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8 trends in education for the post-pandemic world

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Several industries worldwide were disrupted by the Covid-19, with education being one of the main targets. From elementary schools to colleges and universities, the pandemic impacted everyone, including students, faculties and management. Fortunately, the evolution of the education world during the crises was astounding.

Just as institutes worldwide were forced to shut down overnight to prevent the virus from spreading, schools adopted several alternatives almost instantly. While most trends revolutionized the education world after the pandemic, a few of these also left a negative impact. So let’s look at the ups and downs in the education industry during and after covid.

Positive Trends:

  • Adoption of Hybrid Learning:

The most significant educational change during and after Covid-19 was perhaps in the learning mode. Before the pandemic, the concept of online education was far less common. But the sudden contingency led to the adoption of online education until the pandemic was under control.

Though students went back to school following the vaccination of the majority of the population, the trend of online education continued. Institutes adopted hybrid academic models allowing students to study flexibly at their own pace. It also enabled caregivers to get involved in their children’s education.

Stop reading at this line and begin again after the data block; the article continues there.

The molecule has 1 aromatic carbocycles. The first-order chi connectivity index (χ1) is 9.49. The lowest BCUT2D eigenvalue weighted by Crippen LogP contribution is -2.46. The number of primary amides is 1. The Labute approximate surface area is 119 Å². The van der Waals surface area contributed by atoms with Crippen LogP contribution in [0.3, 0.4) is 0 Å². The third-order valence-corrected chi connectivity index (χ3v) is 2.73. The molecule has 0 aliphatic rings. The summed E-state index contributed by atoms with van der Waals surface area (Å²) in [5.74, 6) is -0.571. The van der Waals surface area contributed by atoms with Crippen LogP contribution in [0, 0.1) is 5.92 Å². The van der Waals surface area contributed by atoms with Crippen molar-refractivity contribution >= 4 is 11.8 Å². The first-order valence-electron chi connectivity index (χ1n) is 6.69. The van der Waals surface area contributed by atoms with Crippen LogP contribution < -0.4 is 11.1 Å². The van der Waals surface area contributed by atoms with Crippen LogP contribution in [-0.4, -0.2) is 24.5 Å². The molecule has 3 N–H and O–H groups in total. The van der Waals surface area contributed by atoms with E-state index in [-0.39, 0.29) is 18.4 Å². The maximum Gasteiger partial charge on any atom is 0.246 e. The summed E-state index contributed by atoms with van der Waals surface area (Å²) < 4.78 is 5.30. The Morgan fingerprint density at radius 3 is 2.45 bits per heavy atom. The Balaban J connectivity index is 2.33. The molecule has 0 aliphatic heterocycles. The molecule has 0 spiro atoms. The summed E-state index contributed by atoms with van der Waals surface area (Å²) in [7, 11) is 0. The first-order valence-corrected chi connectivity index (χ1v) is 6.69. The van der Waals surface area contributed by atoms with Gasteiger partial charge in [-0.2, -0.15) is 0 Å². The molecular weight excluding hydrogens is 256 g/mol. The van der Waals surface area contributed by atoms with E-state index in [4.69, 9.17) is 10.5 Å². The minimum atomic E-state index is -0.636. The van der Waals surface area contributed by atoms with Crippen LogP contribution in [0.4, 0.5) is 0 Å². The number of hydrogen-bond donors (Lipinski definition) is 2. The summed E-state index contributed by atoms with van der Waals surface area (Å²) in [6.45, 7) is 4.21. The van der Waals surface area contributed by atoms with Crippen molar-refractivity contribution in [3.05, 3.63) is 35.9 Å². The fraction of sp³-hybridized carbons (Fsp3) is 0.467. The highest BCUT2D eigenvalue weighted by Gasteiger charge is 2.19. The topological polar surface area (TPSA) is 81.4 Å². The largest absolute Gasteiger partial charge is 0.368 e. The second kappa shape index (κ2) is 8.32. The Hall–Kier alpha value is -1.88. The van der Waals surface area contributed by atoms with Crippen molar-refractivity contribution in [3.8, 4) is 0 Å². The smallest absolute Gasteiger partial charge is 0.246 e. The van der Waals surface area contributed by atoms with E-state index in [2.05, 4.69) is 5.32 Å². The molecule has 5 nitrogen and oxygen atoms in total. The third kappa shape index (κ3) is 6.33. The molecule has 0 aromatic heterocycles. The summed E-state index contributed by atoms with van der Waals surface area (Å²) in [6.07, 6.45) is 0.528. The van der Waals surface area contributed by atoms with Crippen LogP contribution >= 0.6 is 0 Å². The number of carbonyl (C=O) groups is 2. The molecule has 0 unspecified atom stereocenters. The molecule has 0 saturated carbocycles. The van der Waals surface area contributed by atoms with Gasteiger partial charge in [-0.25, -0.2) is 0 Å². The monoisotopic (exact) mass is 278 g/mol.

• Focus on Collaborative Learning:

With online learning becoming a major trend, many schools adopted collaborative learning. In both remote and on-site classes, students and teachers engage in a group now where everyone gets a chance for role-playing.

This requires teachers to join programs to improve their social skills. For example, courses such as Online MS in Educational C&I Program are now in demand as they focus on developing both leadership and collaborative skills in teachers.

Similarly, teachers are finding innovative techniques to enhance participation, such as formal and informal debates, brainstorming sessions, and peer modeling.

  • Use of Online Management Systems:

Most of the pre-covid educational era survived without online management tools. However, with everything pushed remotely, they became necessary for the academic industry.

Several online management tools are now a part of every institute. These are useful for exams, students’ attendance, assignments submission, fee management, and schedule management. While these tools are beneficial for the administration, for the most part, they also enable teachers to monitor their task’s progress.

  • Demand for Tech-Savvy Staff:

Pandemic made online learning essential, which required both parties, including teachers and students, to be familiar with the technology. Initially, teachers received training on online communication tools such as ZOOM, Microsoft Teams and Google Classroom. Several studies were conducted to see how teachers adapt to this new digital world. One of the journals, Education Week Research Centre, highlighted that 8 out of 10 teachers believed their technical knowledge improved during distant learning. However, this was not enough for the new ed-tech world.